Microsoft on Tuesday issued bug patches Tuesday fixing 24 vulnerabilities found in Windows, Internet Explorer, Office and the .Net Framework, some of which fixed security holes exploited in attacks against Western targets linked to Russian hackers. The company’s patches fix more than a dozen vulnerabilities that allow remotely located hackers to take control of a target computer, according to a note from Microsoft.
The issues were first revealed by Dallas-based security firm ISight, which said Tuesday that Russia-tied hackers had been using a previously unknown bug in Microsoft Windows Vista through Windows 8.1 to attack NATO, the European Union and targets in Ukraine since September. ISight partnered with Microsoft to report the bug.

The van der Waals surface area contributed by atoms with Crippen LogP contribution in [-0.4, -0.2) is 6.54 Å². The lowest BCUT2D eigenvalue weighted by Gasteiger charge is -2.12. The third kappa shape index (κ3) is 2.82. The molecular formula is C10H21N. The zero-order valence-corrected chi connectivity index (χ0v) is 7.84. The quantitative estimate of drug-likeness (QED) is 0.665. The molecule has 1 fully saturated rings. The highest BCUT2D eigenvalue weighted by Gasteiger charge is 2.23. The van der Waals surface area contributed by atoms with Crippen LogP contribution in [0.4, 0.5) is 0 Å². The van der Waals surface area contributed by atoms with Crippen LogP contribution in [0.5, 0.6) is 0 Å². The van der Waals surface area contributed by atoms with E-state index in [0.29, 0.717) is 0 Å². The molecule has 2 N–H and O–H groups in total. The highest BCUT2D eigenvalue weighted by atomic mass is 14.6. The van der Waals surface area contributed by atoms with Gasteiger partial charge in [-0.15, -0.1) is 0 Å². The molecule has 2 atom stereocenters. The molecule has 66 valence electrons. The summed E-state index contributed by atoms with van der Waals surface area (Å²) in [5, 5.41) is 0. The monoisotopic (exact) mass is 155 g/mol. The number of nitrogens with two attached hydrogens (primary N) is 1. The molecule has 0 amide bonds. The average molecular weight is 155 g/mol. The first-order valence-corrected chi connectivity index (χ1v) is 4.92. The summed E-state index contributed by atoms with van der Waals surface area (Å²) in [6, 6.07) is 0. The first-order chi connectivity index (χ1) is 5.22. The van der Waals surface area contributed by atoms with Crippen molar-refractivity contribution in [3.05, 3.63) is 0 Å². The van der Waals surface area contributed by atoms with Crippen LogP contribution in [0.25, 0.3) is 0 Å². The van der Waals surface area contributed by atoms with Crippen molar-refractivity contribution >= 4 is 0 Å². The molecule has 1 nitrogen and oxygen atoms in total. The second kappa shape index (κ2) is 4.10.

The hacks against Western targets are part of a growing wave of cyberattacks linked to Russia amid that country’s ongoing conflict with Ukraine. However, it’s unclear exactly what data hackers took as part of the attack.
“Though we have not observed details on what data was exfiltrated in this campaign, the use of this zero-day vulnerability virtually guarantees that all of those entities targeted fell victim to some degree,” ISight said Tuesday.
- Why Cell Phone Reception Is Getting Worse
- The Dirty Secrets of Alternative Plastics
- Israeli Family Celebrates Release of Hostage Grandmother
- We Should Get Paid for Our Online Data: Column
- The COP28 Outcomes Business Leaders Are Watching For
- The 100 Must-Read Books of 2023
- The Top 100 Photos of 2023
- Want Weekly Recs on What to Watch, Read, and More? Sign Up for Worth Your Time